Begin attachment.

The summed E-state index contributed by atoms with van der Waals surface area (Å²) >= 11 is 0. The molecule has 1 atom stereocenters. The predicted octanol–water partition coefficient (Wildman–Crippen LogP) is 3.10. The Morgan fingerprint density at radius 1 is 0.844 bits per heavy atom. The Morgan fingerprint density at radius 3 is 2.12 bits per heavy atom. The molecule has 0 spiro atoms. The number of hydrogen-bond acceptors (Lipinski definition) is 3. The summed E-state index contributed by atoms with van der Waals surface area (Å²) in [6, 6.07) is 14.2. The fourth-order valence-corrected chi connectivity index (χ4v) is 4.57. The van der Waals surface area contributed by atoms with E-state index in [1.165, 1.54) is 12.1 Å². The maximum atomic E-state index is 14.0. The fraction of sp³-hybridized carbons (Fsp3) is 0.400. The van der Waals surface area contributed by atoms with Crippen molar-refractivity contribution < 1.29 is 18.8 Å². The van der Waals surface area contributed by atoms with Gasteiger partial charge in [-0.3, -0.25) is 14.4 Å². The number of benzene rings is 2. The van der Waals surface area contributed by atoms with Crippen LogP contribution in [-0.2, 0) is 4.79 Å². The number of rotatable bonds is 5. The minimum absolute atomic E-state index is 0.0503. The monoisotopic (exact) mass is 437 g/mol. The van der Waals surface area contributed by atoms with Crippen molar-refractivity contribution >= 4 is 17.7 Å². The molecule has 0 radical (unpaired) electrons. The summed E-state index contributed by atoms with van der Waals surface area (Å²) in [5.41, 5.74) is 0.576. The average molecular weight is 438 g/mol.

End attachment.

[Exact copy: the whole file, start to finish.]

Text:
The summed E-state index contributed by atoms with van der Waals surface area (Å²) >= 11 is 0. The molecule has 1 atom stereocenters. The predicted octanol–water partition coefficient (Wildman–Crippen LogP) is 3.10. The Morgan fingerprint density at radius 1 is 0.844 bits per heavy atom. The Morgan fingerprint density at radius 3 is 2.12 bits per heavy atom. The molecule has 0 spiro atoms. The number of hydrogen-bond acceptors (Lipinski definition) is 3. The summed E-state index contributed by atoms with van der Waals surface area (Å²) in [6, 6.07) is 14.2. The fourth-order valence-corrected chi connectivity index (χ4v) is 4.57. The van der Waals surface area contributed by atoms with E-state index in [1.165, 1.54) is 12.1 Å². The maximum atomic E-state index is 14.0. The fraction of sp³-hybridized carbons (Fsp3) is 0.400. The van der Waals surface area contributed by atoms with Crippen molar-refractivity contribution < 1.29 is 18.8 Å². The van der Waals surface area contributed by atoms with Gasteiger partial charge in [-0.3, -0.25) is 14.4 Å². The number of benzene rings is 2. The van der Waals surface area contributed by atoms with Crippen LogP contribution in [-0.2, 0) is 4.79 Å². The number of rotatable bonds is 5. The minimum absolute atomic E-state index is 0.0503. The monoisotopic (exact) mass is 437 g/mol. The van der Waals surface area contributed by atoms with Crippen molar-refractivity contribution >= 4 is 17.7 Å². The molecule has 0 radical (unpaired) electrons. The summed E-state index contributed by atoms with van der Waals surface area (Å²) in [5.41, 5.74) is 0.576. The average molecular weight is 438 g/mol.